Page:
Since then, U.Va. hospital has offered training in the current CDC protocols for caring for a potential Ebola patient. Time will tell how it is going to go. The training includes instruction in donning and doffing head-to-toe personal protective equipment (PPE). The PPE donning and doffing is always watched by a second clinician who is vigilant for any breaks in the barrier protection protocol—any body areas not covered or contaminated with body fluids.
As I write this I am actually on a double self-monitoring regimen myself. In the past two weeks I have been exposed to a patient with active pulmonary tuberculosis and a patient with potential MERS, the Middle Eastern Respiratory Syndrome, which carries a mortality rate of 30 percent.
Tuberculosis is an old acquaintance for me, having been treated successfully for TB in the distant past and exposed multiple times since then. Familiarity breeds equanimity I suppose. But to put TB in perspective with Ebola, worldwide 9 million people will get TB this year and 1.5 million will die. So far 5,000 people have died of Ebola. Where is the outrage, the fear about TB?
MERS is a flu-like illness with cough, fever and severe respiratory distress, first identified in Saudi Arabia in 2012. In the two years since then, seven hundred cases have been diagnosed, almost all of them in and around the Arabian peninsula, and almost all of them with some direct connection to Saudi Arabia. There have only been two cases in the US, both of them in health care workers returning from patient care duties in Saudi Arabia. They both did fine.
MERS is caused by a newly discovered virus in the coronavirus family. Like Ebola, it is a zoonosis, a disease that jumps from animals to humans. Like Ebola, the animal vector is likely bats, specifically Egyptian tomb bats. Can you think of anything spookier than an Egyptian tomb bat? From there, human-to-human spread is possible, like Ebola.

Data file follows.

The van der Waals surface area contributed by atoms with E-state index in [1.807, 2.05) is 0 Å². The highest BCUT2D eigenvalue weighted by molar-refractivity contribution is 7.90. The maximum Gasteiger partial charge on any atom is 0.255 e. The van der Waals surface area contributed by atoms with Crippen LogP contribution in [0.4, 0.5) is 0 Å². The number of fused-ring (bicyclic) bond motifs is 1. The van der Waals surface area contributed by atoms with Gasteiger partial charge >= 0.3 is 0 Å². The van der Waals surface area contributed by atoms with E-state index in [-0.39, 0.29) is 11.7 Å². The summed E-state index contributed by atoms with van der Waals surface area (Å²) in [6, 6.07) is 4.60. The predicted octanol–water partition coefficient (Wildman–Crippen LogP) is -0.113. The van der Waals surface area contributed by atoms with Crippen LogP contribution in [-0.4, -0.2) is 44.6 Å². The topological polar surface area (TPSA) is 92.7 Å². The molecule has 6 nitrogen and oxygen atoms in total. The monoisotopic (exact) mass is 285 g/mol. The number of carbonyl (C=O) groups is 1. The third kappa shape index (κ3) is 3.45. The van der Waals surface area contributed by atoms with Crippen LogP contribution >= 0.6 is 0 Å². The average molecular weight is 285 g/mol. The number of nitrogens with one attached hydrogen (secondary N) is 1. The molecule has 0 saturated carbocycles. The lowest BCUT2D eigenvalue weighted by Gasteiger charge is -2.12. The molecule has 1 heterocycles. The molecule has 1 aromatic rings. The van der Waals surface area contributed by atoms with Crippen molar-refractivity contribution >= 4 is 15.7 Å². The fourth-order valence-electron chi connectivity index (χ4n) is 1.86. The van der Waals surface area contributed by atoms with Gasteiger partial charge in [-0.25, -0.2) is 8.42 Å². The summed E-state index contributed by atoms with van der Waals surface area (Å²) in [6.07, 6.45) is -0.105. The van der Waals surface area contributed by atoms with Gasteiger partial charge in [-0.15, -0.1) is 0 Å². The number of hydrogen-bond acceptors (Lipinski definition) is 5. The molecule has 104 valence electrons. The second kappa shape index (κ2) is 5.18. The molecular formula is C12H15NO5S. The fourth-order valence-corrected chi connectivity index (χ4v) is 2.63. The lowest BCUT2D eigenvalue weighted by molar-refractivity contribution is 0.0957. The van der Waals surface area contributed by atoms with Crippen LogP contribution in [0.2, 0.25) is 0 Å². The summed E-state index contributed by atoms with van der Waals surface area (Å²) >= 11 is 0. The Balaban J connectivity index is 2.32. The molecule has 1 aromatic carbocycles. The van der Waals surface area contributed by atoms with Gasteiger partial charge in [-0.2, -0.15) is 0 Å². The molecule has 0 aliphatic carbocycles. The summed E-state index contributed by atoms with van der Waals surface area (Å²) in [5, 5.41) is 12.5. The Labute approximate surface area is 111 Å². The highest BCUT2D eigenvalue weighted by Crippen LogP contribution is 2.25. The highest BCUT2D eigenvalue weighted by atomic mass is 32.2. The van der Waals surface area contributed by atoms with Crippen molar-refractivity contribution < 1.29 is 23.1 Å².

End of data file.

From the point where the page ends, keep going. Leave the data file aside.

We were notified by a local primary care doctor that our patient was inbound with a fever and shortness of breath after a flight home from the Mideast. We consulted our hospital epidemiologist and huddled with staff to put together a plan. Despite the unfamiliarity of the disease and the rather fearsome mortality, there was no hesitation on the part of the staff to step up and care for the patient.
As we were gowning up, I noticed how careful and meticulous each team member was being in the application of their personal protective equipment. It was clear the Ebola training was carrying over to current clinical practice.
As we donned our PPE, a small knot of ER staff gathered around us. As befits a senior clinician I rather casually donned my gown and mask. After all, I was an old hand at this. Unlike most of our staff, I had not yet had my PPE training.
A tech stepped up to me and solemnly handed me eye protection and motioned for me to put it on. That was new. I felt someone tugging at my neckline from behind, snugging up and straightening out my gown on my shoulders. It was a clerk from registration. A nurse checked my waist tie and redid it to her satisfaction. I felt like a toddler being dressed up to go out and play in the snow. Once fully gowned, we inspected each other for any lapses in barrier protection. Good to go. We had each other’s back.
I realized then that we all were prepared to take care of an Ebola patient, the way the ER is always prepared. We are a family, we watch each other’s backs, and we turn toward disease, not away. And we all get our flu shots.
Flu will kill far more Americans this winter than Ebola. Get your flu shots!